Hartford’s Internet Tower is up and running

I am very happy to report that The Hudson Valley Wireless Internet tower behind my house on Shine Hill is now up and running. As you can see by my photo, it overlooks much of Hartford. If you can physically see the tower from your house, or the peak of your roof, etc., then you can get the internet from it. Hartford is coming into the 21st century! Next to come will be the Verizon Cell phone tower on Dick Hill.


New Area Code Coming to Washington County Starting August 19, 2017

To ensure a continuing supply of telephone numbers, the new 838 area code will be added to the area served by 518.  The new 838 area code will serve the same geographic area currently served by the existing 518 area code which covers all or part of 17 counties in eastern upstate New York, serving communities such as Albany, Plattsburgh, and Lake Placid.  This is known as an area code overlay.

There will be a transition period from March 18 to August 19, 2017.  During this time, customers can dial either the seven or ten digit number (the area code plus seven-digit local telephone number or just the seven-digit number currently used) for calls or faxes within the 518 area code.

Following the transition period on August 19, 2017, residential, business and wireless customers will be REQUIRED to dial ten digits on both calls and faxes within the 518 and 838 area codes.  The price of a call and other telephone services will not change.

After August 19, 2017 it will be MANDATORY to dial the area code (518 or 838) and the local phone number.


Reminder: Baldwin Corners bridge will be closed for renovation from June 26th to Sept 4th.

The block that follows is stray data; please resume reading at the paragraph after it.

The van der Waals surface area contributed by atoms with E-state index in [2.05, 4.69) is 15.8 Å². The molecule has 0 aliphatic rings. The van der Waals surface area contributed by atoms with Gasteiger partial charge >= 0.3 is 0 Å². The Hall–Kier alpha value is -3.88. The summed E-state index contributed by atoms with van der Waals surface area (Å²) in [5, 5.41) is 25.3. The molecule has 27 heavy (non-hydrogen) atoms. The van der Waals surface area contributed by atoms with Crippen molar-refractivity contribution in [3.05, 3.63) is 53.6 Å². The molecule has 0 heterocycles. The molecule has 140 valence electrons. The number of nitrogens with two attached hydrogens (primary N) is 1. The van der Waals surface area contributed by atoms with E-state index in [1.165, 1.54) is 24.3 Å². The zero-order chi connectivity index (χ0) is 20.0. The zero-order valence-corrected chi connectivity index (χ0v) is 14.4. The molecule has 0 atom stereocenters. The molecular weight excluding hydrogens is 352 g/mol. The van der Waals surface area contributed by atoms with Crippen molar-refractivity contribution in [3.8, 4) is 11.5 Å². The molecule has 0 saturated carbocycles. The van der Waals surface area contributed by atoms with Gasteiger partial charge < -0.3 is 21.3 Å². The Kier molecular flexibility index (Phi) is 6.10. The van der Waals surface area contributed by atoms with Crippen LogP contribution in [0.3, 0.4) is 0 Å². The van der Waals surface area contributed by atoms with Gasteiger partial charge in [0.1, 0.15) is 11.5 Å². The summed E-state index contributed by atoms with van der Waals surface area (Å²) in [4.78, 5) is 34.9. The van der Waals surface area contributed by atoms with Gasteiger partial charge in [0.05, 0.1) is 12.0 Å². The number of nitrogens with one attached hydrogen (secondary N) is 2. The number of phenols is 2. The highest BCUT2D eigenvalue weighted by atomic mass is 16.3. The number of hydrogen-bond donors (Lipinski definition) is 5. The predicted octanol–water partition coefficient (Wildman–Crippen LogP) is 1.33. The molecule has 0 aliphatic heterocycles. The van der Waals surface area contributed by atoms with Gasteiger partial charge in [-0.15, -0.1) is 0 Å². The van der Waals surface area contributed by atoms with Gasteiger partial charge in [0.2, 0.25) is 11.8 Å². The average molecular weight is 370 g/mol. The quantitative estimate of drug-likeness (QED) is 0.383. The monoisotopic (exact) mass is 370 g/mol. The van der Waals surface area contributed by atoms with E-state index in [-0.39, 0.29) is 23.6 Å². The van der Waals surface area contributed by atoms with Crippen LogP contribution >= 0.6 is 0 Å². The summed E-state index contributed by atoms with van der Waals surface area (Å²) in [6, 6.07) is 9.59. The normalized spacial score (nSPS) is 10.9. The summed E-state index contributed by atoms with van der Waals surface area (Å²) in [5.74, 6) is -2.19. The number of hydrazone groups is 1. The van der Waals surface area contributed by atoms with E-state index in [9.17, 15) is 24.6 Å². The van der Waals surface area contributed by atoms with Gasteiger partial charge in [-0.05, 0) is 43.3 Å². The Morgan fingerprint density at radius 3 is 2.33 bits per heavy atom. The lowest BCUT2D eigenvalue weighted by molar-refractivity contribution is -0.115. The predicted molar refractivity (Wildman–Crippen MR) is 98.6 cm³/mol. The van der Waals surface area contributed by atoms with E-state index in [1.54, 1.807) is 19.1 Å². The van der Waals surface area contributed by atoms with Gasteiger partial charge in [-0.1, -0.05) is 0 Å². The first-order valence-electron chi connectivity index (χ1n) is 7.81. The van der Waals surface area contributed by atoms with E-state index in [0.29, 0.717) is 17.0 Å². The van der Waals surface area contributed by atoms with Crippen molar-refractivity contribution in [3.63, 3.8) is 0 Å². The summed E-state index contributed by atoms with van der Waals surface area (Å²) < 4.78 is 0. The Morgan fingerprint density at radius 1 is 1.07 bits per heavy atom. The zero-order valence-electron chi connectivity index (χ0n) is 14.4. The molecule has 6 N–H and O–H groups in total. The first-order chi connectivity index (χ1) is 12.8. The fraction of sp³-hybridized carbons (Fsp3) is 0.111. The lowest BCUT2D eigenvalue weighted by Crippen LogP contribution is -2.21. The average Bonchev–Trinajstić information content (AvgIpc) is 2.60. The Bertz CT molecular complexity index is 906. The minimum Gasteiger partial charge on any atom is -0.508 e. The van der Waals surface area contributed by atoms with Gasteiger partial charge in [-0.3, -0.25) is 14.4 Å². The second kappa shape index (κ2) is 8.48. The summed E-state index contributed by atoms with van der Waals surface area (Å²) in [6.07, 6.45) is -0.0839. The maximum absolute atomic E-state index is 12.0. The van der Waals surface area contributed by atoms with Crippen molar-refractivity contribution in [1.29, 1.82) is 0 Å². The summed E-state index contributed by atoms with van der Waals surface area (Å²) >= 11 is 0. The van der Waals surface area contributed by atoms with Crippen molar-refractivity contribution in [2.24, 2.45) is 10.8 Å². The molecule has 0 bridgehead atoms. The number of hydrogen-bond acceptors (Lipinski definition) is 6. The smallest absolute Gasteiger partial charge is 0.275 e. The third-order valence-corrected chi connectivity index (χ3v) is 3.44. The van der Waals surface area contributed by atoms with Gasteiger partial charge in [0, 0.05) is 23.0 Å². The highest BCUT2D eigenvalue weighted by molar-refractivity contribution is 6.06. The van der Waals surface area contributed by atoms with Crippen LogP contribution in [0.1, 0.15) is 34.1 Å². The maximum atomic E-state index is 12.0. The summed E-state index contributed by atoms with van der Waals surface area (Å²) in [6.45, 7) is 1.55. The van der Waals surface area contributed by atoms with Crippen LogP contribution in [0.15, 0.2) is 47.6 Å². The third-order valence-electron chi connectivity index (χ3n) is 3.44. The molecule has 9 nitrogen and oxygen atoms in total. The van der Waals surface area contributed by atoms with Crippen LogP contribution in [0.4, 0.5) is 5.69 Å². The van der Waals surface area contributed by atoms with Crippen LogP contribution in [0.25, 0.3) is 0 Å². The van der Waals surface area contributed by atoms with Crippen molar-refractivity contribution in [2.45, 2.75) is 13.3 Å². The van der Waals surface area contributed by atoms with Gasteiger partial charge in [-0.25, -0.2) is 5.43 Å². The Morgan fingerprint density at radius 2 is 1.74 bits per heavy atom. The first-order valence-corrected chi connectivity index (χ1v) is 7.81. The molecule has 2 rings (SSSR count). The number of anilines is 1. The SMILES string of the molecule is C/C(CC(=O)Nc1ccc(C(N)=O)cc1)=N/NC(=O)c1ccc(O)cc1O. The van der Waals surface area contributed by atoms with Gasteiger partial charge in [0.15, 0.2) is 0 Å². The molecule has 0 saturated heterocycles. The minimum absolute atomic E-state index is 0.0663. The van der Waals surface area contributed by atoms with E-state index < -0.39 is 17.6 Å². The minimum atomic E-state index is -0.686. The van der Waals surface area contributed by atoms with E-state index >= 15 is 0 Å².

Letter from DOT (Baldwin Corners Rd Project) – Recd 06.16.2017


Hartford’s Guernsey Farm

This story is from the June issue of Lancaster Farming. Dana

HARTFORD, N.Y. — Wayne Foote kept getting asked the same question for several years after buying his farm.

“How come you don’t have any cows?” his neighbors would ask.

Foote always answered the same way.

“I haven’t lost my mind yet.”

Today, he and his wife, Betsy, have a 57-head herd of Guernseys on their dairy farm in Washington County, New York.

The Footes and their adult children — Wayne Jr., Mary and Suzanne — are chairing the National Guernsey Convention scheduled for June 26-July 1 in Saratoga Springs.

More than 350 people from throughout the U.S. are expected at the convention, based in neighboring Saratoga County, where Wayne Sr. and Betsy are from.

Both grew up surrounded by Guernseys at Welcome Stock Farm, owned by Betsy Foote’s father, Bill Peck, who is renowned in the dairy industry for his work with genetics. Wayne Foote Sr. worked there and eventually married Betsy.

The couple bought their current farm in Hartford, Washington County.

While Welcome Stock Farm has a large Holstein herd numbering in the hundreds, the Footes have stayed true to their dairy roots. Wayne Foote Sr. is president of the New York Guernsey Breeders Association.

Things got started when his daughter, Mary Foote, bought Welcome Stock Farm’s last Guernsey, named Apple, from her grandfather, Bill Peck, for a dollar.

Before long, Wayne Sr. and Betsy Foote went to a Guernsey auction in Vermont and came home with another cow, named Jessica.